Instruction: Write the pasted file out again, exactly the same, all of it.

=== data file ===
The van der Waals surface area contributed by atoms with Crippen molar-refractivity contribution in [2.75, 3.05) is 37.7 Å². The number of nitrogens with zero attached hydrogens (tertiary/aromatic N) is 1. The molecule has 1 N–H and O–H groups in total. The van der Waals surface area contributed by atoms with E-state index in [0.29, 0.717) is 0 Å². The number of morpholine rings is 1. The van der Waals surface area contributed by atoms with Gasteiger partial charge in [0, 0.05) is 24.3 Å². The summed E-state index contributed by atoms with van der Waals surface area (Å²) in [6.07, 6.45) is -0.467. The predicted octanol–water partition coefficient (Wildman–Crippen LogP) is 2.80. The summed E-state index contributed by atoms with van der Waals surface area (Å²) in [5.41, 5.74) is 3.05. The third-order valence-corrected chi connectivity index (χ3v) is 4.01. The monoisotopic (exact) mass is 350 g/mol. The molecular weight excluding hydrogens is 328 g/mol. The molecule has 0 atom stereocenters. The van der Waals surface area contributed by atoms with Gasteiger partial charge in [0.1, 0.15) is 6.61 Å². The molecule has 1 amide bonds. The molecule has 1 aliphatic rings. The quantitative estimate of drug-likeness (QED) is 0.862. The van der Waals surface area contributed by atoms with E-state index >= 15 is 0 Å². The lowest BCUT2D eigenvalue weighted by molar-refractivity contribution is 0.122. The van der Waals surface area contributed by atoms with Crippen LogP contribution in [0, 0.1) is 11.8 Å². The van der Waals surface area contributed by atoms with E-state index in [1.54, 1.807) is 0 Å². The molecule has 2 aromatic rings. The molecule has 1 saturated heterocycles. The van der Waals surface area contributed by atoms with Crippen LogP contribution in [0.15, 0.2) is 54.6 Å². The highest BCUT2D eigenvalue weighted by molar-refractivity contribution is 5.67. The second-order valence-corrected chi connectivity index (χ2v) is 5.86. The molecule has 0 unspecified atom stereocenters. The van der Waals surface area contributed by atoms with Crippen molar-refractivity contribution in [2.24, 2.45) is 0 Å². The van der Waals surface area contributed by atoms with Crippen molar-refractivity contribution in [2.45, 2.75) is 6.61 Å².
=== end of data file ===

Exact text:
The van der Waals surface area contributed by atoms with Crippen molar-refractivity contribution in [2.75, 3.05) is 37.7 Å². The number of nitrogens with zero attached hydrogens (tertiary/aromatic N) is 1. The molecule has 1 N–H and O–H groups in total. The van der Waals surface area contributed by atoms with E-state index in [0.29, 0.717) is 0 Å². The number of morpholine rings is 1. The van der Waals surface area contributed by atoms with Gasteiger partial charge in [0, 0.05) is 24.3 Å². The summed E-state index contributed by atoms with van der Waals surface area (Å²) in [6.07, 6.45) is -0.467. The predicted octanol–water partition coefficient (Wildman–Crippen LogP) is 2.80. The summed E-state index contributed by atoms with van der Waals surface area (Å²) in [5.41, 5.74) is 3.05. The third-order valence-corrected chi connectivity index (χ3v) is 4.01. The monoisotopic (exact) mass is 350 g/mol. The molecular weight excluding hydrogens is 328 g/mol. The molecule has 0 atom stereocenters. The van der Waals surface area contributed by atoms with Gasteiger partial charge in [0.1, 0.15) is 6.61 Å². The molecule has 1 amide bonds. The molecule has 1 aliphatic rings. The quantitative estimate of drug-likeness (QED) is 0.862. The van der Waals surface area contributed by atoms with E-state index >= 15 is 0 Å². The lowest BCUT2D eigenvalue weighted by molar-refractivity contribution is 0.122. The van der Waals surface area contributed by atoms with Crippen LogP contribution in [0, 0.1) is 11.8 Å². The van der Waals surface area contributed by atoms with E-state index in [1.54, 1.807) is 0 Å². The molecule has 2 aromatic rings. The molecule has 1 saturated heterocycles. The van der Waals surface area contributed by atoms with Crippen LogP contribution in [0.15, 0.2) is 54.6 Å². The highest BCUT2D eigenvalue weighted by molar-refractivity contribution is 5.67. The second-order valence-corrected chi connectivity index (χ2v) is 5.86. The molecule has 0 unspecified atom stereocenters. The van der Waals surface area contributed by atoms with Crippen molar-refractivity contribution in [2.24, 2.45) is 0 Å². The van der Waals surface area contributed by atoms with Crippen molar-refractivity contribution in [2.45, 2.75) is 6.61 Å².